We arrived in Bitra in 2010, after diving around eight of Lakshadweep’s southern islands, as part of an archipelago-wide survey of coral reefs after a catastrophic temperature-related disturbance in 2010. Near Bitra’s outer reef, anchored a fair distance south of the furathabam, our kundalam sat motionless on the placid water of a receding morning tide. The island was a speck on the horizon.

While assembling our diving gear, we noticed that the sea under us was murky—an unusual sight in Lakshadweep. Geared up, we rolled off the boat, barely able to see the bottom as we descended to the reef. The tumult there was a world away from the calm above. Swarms of squaretail groupers moved across the reef floor, darting around rocks and boulders. Large males staked out and aggressively defended territory, locking jaws with each other and flashing myriad colours: white when fleeing, marbled-brown when warding off intruders, black when resting.

About half an hour later, as we watched transfixed, the jostling paused for a second, and the entire reef appeared to hold its breath. A large shoal of elegant, olive-coloured female squaretails emerged from the deep, and swam slowly towards the reef. Moments later, the males began darting about with renewed ardour, swimming up to the shoal, shimmying behind wary females, rushing back to their territories to chase away competitors. We followed these elaborate courtship displays for more than an hour and a half, and surfaced only when the air in our tanks ran dangerously low.

Coming up from that dive, we wondered if this was a one-off occurrence. We began to monitor the site in the following years, usually visiting between December and April and staying about a week each time.

We noticed that males typically arrived at the site three days before a new moon, to claim territories in anticipation of the female shoals, which appeared two days later. The spawning usually took place on new-moon nights, and both the males and females dispersed by the third day after the event. We found that the aggregation was predictable: for five months of the year, between December and April, with every new moon thousands of squaretail groupers spawned at this fourhectare patch of reef.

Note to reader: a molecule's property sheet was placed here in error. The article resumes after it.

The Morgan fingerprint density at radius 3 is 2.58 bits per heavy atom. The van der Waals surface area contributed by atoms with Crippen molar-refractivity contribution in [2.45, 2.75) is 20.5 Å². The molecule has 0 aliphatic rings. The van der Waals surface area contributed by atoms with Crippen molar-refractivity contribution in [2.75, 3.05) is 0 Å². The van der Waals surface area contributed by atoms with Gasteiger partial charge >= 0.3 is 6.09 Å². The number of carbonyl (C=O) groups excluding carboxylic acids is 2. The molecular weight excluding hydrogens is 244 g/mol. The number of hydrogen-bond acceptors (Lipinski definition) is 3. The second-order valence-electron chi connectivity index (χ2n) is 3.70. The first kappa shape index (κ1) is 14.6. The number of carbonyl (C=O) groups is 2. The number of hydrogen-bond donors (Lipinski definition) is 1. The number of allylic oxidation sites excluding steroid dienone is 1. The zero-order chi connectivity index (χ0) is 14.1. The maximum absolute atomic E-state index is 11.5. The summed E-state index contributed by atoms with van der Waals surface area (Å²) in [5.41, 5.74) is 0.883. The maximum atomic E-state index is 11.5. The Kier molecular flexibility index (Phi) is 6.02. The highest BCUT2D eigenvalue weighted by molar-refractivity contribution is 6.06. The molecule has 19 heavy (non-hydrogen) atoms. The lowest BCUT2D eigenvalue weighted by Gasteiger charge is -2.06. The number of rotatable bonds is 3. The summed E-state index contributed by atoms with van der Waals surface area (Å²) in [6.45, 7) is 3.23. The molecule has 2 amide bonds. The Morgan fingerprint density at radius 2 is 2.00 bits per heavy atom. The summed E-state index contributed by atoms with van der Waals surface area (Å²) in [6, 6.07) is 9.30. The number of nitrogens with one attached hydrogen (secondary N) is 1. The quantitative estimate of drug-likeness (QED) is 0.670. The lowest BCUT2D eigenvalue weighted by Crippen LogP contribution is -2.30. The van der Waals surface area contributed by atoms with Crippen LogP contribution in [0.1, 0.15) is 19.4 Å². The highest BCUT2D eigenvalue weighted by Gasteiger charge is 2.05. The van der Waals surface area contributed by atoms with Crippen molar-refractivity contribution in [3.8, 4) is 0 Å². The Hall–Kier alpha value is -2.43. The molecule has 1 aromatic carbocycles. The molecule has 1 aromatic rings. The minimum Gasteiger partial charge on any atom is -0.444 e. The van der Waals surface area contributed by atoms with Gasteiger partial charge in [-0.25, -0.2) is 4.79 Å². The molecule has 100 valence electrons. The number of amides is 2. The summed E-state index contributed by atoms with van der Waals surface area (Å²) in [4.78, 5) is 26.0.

We were surprised that the fishermen were unaware of this. Perhaps, we thought, knowledge of reef fish had atrophied with the passing of generations, especially since younger fishermen preferred to fish in deeper waters for tuna, which fetched higher prices in the market. But even the older fishermen knew nothing of the aggregation.

Maybe we shouldn’t have been too surprised. A study conducted a few years earlier, based on interviews with fishermen across the Bay of Bengal and the Arabian Sea, revealed that, besides a few anecdotes, there was very little information about reef fish spawning aggregations in India.

Our observations were the first formal documentation of a grouper spawning aggregation in Indian waters based entirely on direct underwater surveys. We recorded densities of over 3,600 fish over four hectares—an area roughly the size of five football fields. This was between two and six times higher than any density previously recorded across south-east Asia, in places such as Papua New Guinea, the Solomon Islands and Indonesia, where squaretail grouper aggregations are known to occur. The densities of squaretail grouper in Bitra were perhaps the highest of any site in the IndoPacific region.

The Mallik-Maula mosque, believed to be 300 years old, is revered across Lakshadweep.


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September 2015